Two timely examples of how solar power is becoming increasingly affordable: Forecasts show that by 2015 in India the solar power industry will be able to compete without subsidy against natural gas and oil; and, in Los Angeles, group purchasing of solar power means that in just four years homeowners will have cheaper electricity than can be bought from the grid.
Think Progress reports that the Open Neighborhoods program in LA has been able to band together for enough purchasing clout that they can purchase solar power for $2 per watt installed. That's half of it would've cost otherwise -- equating to about 6 cents per kilowatt-hour over a 25 year timescale. It also means that by 2015 Open Neighborhoods participants will have electricity at cheaper-than-grid prices. If those homeowners live in a place where there is time-of-use pricing (the cost of electricity varying by time of day), they already are paying less than homeowners without solar power.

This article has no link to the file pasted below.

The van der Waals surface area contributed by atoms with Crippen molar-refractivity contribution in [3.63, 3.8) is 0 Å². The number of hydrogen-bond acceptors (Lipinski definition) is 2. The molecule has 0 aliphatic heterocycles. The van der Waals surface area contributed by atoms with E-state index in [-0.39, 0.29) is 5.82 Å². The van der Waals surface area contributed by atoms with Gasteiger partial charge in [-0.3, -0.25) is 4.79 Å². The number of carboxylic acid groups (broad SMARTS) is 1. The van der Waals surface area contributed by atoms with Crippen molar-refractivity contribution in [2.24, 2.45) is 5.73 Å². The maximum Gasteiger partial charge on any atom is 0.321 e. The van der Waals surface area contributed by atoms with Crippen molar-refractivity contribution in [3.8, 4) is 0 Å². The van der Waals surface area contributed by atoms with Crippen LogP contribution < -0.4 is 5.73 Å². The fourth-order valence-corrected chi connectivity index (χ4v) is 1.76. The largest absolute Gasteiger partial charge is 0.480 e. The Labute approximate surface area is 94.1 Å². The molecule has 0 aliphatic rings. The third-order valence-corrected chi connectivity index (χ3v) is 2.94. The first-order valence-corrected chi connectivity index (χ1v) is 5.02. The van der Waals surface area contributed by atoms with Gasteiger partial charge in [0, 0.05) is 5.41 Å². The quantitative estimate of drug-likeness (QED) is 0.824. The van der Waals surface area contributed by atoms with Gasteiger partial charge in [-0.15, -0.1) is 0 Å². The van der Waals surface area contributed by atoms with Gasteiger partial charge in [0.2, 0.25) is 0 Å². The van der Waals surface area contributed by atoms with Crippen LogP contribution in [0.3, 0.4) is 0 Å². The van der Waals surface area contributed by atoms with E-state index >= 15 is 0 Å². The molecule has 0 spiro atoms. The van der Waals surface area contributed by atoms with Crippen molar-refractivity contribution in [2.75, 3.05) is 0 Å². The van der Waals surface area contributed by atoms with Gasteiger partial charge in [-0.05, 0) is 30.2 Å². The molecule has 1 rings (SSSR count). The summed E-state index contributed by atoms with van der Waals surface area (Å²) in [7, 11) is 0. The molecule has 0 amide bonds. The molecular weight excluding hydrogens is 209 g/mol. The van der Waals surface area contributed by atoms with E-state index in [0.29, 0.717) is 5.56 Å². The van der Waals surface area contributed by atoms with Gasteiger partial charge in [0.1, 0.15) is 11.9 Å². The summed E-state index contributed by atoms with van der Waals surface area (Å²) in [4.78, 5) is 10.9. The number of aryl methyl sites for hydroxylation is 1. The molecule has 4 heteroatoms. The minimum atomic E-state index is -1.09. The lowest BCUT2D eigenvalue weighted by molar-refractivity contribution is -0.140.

If you're wondering about what group purchasing of solar power is all about, while TreeHugger has never written about Open Neighborhoods before, One Block Off The Grid is a similar concept.
Halfway around the world, Reuters reports that solar power costs in India are on pace to fall 40% by 2015, resulting in a kilowatt-hour of electricity costing INR 7-8 ($0.14-0.16). Coal-generated electricity currently costs about INR 2 ($0.04) per kWH.
The head of Lanco Solar told Reuters what these price drops mean for solar power in India,
Given the current scenario with the way it is growing and the way costs are coming down, our industry will probably not require any financial support from the state going forward in maybe three to four years.
India has quite ambitious and laudable solar power plans on the national level. The National Solar Mission aims to install 1.3 GW of solar power by 2013, and a 2 GW by 2022.